4 Incredible Reasons Farmers Markets Rock

4 Incredible Reasons Farmers Markets Rock

In the last decade or so, hundreds if not thousands of farmers’ markets have opened their gates, creating a thriving alternative to industrially produced food and the impersonal food shopping experience. And while they haven’t totally replaced the supermarket, farmers’ markets are definitely taking a bite out of the industrial food business by offering an easy way to connect with beautiful, fresh healthy food – and I couldn’t be more delighted. With access to this healthy shopping option now easier than ever, here are four essential reasons why I believe farmers’ markets are fantastic for your body, mind and spirit – and why everyone should support them:

1. Farmers’ Markets Are … Good for Your Body and the Earth

There’s a lot to like about food from the farmers’ market. For starters, it’s the farms themselves. Most are small, non-industrial, hands-on, often family-run or cooperative operations, with close ties to their land. They tend to value and treat it right, using low-impact, pesticide-free, sustainable farming methods, which are kinder and less poisonous to the soil and the food that’s grown in it. The result is produce that’s pretty close to organic, minus the official USDA certification. When these nearly-organic foods arrive at the market, they’re fresh and unadulterated not having been subjected to the preservative and ripening treatments used on much of the picked-too-early, trucked-in-from-2000-miles-away produce found at a typical supermarket. Even if you don’t count the smaller carbon food-print, you can’t ignore the fact that the stuff is fresh, having been picked at its nutritional peak, just a few hours before it’s in your hands – making farmers’ market produce among the healthiest you can buy.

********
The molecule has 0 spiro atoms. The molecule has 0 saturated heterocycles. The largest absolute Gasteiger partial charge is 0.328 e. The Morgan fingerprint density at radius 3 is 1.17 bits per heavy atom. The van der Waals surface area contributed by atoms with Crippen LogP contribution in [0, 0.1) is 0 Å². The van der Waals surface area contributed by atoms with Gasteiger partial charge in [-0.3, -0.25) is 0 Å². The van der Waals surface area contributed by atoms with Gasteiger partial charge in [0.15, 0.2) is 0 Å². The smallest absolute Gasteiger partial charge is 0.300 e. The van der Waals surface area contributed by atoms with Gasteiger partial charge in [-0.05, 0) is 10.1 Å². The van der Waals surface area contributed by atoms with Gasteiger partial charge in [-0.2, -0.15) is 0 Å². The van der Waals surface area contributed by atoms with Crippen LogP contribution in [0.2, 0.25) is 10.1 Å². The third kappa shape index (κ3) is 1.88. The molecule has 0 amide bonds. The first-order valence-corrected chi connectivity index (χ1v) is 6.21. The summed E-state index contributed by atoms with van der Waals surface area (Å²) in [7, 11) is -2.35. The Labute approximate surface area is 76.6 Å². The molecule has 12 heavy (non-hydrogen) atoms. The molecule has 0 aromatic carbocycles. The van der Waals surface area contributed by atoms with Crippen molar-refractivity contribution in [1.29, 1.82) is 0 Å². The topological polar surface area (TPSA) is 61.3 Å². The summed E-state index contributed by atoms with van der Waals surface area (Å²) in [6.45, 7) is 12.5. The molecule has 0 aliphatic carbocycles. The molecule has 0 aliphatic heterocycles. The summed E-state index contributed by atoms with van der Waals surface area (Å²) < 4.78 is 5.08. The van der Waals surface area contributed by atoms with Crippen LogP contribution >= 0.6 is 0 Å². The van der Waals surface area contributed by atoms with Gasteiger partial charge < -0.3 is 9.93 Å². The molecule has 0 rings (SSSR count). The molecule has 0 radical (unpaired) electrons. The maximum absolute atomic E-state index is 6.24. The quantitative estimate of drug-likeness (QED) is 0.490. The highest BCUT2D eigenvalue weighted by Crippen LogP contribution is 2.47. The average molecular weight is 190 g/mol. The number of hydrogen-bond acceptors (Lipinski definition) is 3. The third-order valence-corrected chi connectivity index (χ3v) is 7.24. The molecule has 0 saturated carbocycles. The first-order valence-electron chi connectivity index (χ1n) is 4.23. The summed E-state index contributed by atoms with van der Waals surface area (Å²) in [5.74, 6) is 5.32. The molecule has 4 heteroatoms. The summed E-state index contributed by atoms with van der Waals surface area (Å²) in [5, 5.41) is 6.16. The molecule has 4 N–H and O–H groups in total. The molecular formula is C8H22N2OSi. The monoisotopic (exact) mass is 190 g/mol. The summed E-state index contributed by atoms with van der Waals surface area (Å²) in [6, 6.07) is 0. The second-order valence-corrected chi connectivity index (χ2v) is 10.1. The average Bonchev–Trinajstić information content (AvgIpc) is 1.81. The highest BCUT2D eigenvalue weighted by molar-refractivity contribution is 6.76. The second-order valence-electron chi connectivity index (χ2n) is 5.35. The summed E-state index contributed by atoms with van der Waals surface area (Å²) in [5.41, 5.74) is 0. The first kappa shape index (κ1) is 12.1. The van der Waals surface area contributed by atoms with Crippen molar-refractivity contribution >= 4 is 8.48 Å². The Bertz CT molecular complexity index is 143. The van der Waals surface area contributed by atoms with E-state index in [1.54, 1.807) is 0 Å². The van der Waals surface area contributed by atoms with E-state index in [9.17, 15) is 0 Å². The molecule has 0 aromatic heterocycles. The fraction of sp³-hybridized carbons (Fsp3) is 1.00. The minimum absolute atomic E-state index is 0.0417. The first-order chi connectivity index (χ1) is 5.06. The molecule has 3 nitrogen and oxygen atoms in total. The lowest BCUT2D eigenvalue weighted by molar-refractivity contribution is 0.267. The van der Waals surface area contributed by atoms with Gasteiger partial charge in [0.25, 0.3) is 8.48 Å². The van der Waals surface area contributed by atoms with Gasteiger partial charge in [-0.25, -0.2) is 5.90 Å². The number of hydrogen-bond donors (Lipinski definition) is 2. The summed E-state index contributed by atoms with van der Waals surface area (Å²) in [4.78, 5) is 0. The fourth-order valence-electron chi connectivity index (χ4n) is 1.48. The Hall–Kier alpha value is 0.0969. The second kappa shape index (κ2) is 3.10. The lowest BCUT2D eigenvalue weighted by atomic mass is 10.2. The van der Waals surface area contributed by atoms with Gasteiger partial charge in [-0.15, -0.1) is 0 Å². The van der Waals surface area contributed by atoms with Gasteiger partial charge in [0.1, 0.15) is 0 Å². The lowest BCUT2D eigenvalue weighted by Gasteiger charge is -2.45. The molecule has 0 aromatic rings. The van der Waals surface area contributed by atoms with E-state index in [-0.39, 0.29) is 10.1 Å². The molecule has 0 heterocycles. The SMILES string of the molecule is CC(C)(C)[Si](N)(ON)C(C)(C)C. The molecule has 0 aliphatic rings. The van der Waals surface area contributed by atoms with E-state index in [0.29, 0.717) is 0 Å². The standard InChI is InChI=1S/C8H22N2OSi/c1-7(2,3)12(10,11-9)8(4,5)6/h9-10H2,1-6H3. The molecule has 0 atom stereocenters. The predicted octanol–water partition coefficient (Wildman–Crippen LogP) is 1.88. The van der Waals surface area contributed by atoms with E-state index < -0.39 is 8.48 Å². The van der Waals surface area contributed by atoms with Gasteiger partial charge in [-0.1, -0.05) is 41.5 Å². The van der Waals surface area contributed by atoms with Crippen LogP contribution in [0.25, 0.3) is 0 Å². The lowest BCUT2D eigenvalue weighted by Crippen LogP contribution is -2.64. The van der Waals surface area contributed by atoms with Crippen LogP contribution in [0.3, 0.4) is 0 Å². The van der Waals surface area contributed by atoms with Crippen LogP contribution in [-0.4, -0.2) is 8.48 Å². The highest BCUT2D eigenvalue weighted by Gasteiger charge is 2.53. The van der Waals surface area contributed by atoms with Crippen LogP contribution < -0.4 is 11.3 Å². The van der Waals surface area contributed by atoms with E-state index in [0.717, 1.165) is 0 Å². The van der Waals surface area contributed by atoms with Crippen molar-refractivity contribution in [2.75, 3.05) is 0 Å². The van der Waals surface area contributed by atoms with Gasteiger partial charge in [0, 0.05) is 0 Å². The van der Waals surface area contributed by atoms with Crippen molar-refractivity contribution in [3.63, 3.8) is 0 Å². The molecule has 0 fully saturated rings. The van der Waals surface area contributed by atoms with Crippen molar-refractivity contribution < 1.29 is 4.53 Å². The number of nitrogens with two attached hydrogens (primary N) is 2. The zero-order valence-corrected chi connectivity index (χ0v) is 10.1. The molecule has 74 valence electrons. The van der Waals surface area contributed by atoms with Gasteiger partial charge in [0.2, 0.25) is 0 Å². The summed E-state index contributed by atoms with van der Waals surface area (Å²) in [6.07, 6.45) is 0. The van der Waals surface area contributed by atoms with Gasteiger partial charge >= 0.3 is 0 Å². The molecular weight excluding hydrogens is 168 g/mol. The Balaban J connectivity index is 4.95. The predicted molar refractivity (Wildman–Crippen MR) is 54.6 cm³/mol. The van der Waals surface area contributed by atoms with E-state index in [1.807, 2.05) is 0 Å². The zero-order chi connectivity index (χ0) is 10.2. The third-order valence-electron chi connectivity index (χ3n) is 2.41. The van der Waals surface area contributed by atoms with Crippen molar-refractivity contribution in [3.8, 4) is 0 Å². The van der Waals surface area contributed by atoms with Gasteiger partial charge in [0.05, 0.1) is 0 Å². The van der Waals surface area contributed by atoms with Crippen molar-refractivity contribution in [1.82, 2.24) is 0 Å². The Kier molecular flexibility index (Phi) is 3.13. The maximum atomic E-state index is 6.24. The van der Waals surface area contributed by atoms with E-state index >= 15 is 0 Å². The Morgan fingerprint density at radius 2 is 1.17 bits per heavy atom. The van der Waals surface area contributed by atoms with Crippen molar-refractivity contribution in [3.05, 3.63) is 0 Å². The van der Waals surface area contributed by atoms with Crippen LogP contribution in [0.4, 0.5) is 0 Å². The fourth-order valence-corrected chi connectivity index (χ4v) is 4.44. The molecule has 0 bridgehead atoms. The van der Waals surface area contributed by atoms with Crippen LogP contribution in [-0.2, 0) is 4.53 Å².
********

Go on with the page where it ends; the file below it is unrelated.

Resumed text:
Read more about Oregon mapping GMO crops to protect organic farmers

2. Farmers’ Markets Are … An Excellent Way to Shed Extra Pounds

Granted it won’t happen overnight, but buying the majority of your produce, and when possible eggs, meats and poultry, at the farmers’ market will help you drop weight. How? Simply by preventing you from buying cartfuls of health-sucking, weight-boosting processed crap. You’ll be choosing from whole, healthy, unprocessed foods – virtually nothing in a box, bag or can. You won’t fill your car with a trunk-load of added sugars, sodium, chemicals or preservatives, thoughtfully wrapped in endocrine-disrupting plastic packaging. You’ll be buying and eating clean, nutrient-packed foods, and eliminating a vast majority of the processed food ingredients that have been keeping you fat and sick.

3. Farmers’ Markets Are … An Uplifting Sensory Experience, Not a Depressing Chore

For most of us, a trip to the supermarket is anything but enjoyable – it’s just one more mind-numbing chore on our never-ending to-do lists. A visit to the farmers’ market however is an event – and an experience that engages the senses. There are vivid colors to excite the eye, produce to sniff and squeeze for freshness, and at some markets, on-site musicians adding a live soundtrack to the festivities. There are the wonderful aromas of produce, freshly-picked, presented in the raw, or hand-made, baked, churned, cured or fermented into wonderful, healthful treats for your table, many of which you can ask to sample before you buy. How many supermarkets provide this kind of an experience – and do it all outdoors, no less? Farmers’ markets deliver not only the freshest, most earth-friendly and nutrient-dense options in town, but they also connect us with the simple, pleasures of discovering, tasting, touching and smelling whole, real foods in an atmosphere that’s inviting and exhilarating, not dreary or exhausting.